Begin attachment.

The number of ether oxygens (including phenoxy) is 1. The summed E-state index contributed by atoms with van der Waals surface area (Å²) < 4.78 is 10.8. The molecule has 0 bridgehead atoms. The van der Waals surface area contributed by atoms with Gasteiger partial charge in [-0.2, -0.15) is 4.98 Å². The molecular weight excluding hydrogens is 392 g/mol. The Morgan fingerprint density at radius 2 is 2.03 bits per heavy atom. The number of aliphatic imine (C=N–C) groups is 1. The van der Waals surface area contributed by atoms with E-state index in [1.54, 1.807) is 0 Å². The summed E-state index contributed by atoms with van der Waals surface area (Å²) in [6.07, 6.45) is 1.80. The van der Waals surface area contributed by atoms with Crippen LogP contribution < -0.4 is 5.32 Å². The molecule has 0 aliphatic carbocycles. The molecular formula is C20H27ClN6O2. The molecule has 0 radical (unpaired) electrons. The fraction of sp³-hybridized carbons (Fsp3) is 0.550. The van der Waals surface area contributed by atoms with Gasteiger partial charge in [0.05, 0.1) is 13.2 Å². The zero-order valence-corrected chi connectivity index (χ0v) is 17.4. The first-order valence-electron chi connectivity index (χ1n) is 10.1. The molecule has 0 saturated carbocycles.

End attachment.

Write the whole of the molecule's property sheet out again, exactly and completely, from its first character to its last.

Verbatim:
The number of ether oxygens (including phenoxy) is 1. The summed E-state index contributed by atoms with van der Waals surface area (Å²) < 4.78 is 10.8. The molecule has 0 bridgehead atoms. The van der Waals surface area contributed by atoms with Gasteiger partial charge in [-0.2, -0.15) is 4.98 Å². The molecular weight excluding hydrogens is 392 g/mol. The Morgan fingerprint density at radius 2 is 2.03 bits per heavy atom. The number of aliphatic imine (C=N–C) groups is 1. The van der Waals surface area contributed by atoms with E-state index in [1.54, 1.807) is 0 Å². The summed E-state index contributed by atoms with van der Waals surface area (Å²) in [6.07, 6.45) is 1.80. The van der Waals surface area contributed by atoms with Crippen LogP contribution < -0.4 is 5.32 Å². The molecule has 0 aliphatic carbocycles. The molecular formula is C20H27ClN6O2. The molecule has 0 radical (unpaired) electrons. The fraction of sp³-hybridized carbons (Fsp3) is 0.550. The van der Waals surface area contributed by atoms with Gasteiger partial charge in [0.05, 0.1) is 13.2 Å². The zero-order valence-corrected chi connectivity index (χ0v) is 17.4. The first-order valence-electron chi connectivity index (χ1n) is 10.1. The molecule has 0 saturated carbocycles.